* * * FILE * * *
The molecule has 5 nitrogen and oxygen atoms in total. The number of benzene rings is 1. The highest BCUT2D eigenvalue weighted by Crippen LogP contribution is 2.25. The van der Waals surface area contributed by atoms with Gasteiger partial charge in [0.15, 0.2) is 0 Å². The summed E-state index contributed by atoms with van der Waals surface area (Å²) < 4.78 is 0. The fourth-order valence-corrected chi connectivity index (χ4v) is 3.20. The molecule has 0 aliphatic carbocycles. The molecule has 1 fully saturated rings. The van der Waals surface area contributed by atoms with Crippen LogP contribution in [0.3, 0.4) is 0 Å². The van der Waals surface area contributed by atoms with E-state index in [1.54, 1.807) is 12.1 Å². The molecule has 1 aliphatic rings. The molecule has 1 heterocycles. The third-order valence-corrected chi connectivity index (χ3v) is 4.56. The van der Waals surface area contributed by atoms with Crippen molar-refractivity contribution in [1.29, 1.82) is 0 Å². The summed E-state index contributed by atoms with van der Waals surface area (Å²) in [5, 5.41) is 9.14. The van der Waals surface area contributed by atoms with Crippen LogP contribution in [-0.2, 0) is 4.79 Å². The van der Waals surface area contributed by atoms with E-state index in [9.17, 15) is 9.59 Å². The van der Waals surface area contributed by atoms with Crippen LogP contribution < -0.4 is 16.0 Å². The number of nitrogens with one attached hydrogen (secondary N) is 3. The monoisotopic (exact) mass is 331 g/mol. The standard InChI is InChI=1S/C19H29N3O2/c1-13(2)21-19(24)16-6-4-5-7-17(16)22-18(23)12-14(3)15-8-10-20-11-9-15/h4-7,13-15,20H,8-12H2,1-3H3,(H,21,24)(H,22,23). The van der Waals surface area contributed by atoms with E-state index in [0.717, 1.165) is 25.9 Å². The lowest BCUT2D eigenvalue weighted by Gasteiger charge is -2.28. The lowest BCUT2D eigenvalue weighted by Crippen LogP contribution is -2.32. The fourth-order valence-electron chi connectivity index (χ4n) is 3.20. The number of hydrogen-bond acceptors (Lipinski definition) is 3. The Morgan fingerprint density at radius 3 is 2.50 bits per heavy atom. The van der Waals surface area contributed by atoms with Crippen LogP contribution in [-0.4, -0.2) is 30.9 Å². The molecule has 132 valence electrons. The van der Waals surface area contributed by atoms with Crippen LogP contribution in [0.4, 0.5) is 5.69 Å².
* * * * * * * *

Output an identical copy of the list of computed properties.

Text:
The molecule has 5 nitrogen and oxygen atoms in total. The number of benzene rings is 1. The highest BCUT2D eigenvalue weighted by Crippen LogP contribution is 2.25. The van der Waals surface area contributed by atoms with Gasteiger partial charge in [0.15, 0.2) is 0 Å². The summed E-state index contributed by atoms with van der Waals surface area (Å²) < 4.78 is 0. The fourth-order valence-corrected chi connectivity index (χ4v) is 3.20. The molecule has 0 aliphatic carbocycles. The molecule has 1 fully saturated rings. The van der Waals surface area contributed by atoms with Crippen LogP contribution in [0.3, 0.4) is 0 Å². The van der Waals surface area contributed by atoms with E-state index in [1.54, 1.807) is 12.1 Å². The molecule has 1 aliphatic rings. The molecule has 1 heterocycles. The third-order valence-corrected chi connectivity index (χ3v) is 4.56. The van der Waals surface area contributed by atoms with Crippen molar-refractivity contribution in [1.29, 1.82) is 0 Å². The summed E-state index contributed by atoms with van der Waals surface area (Å²) in [5, 5.41) is 9.14. The van der Waals surface area contributed by atoms with Crippen LogP contribution in [-0.2, 0) is 4.79 Å². The van der Waals surface area contributed by atoms with E-state index in [9.17, 15) is 9.59 Å². The van der Waals surface area contributed by atoms with Crippen LogP contribution < -0.4 is 16.0 Å². The number of nitrogens with one attached hydrogen (secondary N) is 3. The monoisotopic (exact) mass is 331 g/mol. The standard InChI is InChI=1S/C19H29N3O2/c1-13(2)21-19(24)16-6-4-5-7-17(16)22-18(23)12-14(3)15-8-10-20-11-9-15/h4-7,13-15,20H,8-12H2,1-3H3,(H,21,24)(H,22,23). The van der Waals surface area contributed by atoms with E-state index in [0.717, 1.165) is 25.9 Å². The lowest BCUT2D eigenvalue weighted by Gasteiger charge is -2.28. The lowest BCUT2D eigenvalue weighted by Crippen LogP contribution is -2.32. The fourth-order valence-electron chi connectivity index (χ4n) is 3.20. The number of hydrogen-bond acceptors (Lipinski definition) is 3. The Morgan fingerprint density at radius 3 is 2.50 bits per heavy atom. The van der Waals surface area contributed by atoms with Crippen LogP contribution in [-0.4, -0.2) is 30.9 Å². The molecule has 132 valence electrons. The van der Waals surface area contributed by atoms with Crippen LogP contribution in [0.4, 0.5) is 5.69 Å².